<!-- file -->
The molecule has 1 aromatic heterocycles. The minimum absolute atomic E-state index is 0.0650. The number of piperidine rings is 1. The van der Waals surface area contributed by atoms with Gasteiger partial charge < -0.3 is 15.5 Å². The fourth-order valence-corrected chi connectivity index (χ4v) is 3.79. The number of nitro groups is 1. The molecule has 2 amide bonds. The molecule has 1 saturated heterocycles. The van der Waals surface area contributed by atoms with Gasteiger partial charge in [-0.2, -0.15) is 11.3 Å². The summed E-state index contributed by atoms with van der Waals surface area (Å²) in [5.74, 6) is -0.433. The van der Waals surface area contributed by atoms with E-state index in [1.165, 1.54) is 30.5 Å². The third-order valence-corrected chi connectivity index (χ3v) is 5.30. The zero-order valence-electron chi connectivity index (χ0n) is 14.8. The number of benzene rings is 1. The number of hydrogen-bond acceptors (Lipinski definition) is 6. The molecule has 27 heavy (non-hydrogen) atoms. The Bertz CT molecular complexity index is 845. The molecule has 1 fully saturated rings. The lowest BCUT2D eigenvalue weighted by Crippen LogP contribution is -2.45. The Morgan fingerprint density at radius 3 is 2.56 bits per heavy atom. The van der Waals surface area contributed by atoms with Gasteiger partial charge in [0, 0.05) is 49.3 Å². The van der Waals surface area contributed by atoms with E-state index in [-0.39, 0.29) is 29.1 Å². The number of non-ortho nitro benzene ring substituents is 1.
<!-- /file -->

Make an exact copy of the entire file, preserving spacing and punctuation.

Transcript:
The molecule has 1 aromatic heterocycles. The minimum absolute atomic E-state index is 0.0650. The number of piperidine rings is 1. The van der Waals surface area contributed by atoms with Gasteiger partial charge < -0.3 is 15.5 Å². The fourth-order valence-corrected chi connectivity index (χ4v) is 3.79. The number of nitro groups is 1. The molecule has 2 amide bonds. The molecule has 1 saturated heterocycles. The van der Waals surface area contributed by atoms with Gasteiger partial charge in [-0.2, -0.15) is 11.3 Å². The summed E-state index contributed by atoms with van der Waals surface area (Å²) in [5.74, 6) is -0.433. The van der Waals surface area contributed by atoms with E-state index in [1.165, 1.54) is 30.5 Å². The third-order valence-corrected chi connectivity index (χ3v) is 5.30. The zero-order valence-electron chi connectivity index (χ0n) is 14.8. The number of benzene rings is 1. The number of hydrogen-bond acceptors (Lipinski definition) is 6. The molecule has 27 heavy (non-hydrogen) atoms. The Bertz CT molecular complexity index is 845. The molecule has 1 fully saturated rings. The lowest BCUT2D eigenvalue weighted by Crippen LogP contribution is -2.45. The Morgan fingerprint density at radius 3 is 2.56 bits per heavy atom. The van der Waals surface area contributed by atoms with Gasteiger partial charge in [0, 0.05) is 49.3 Å². The van der Waals surface area contributed by atoms with E-state index in [-0.39, 0.29) is 29.1 Å². The number of non-ortho nitro benzene ring substituents is 1.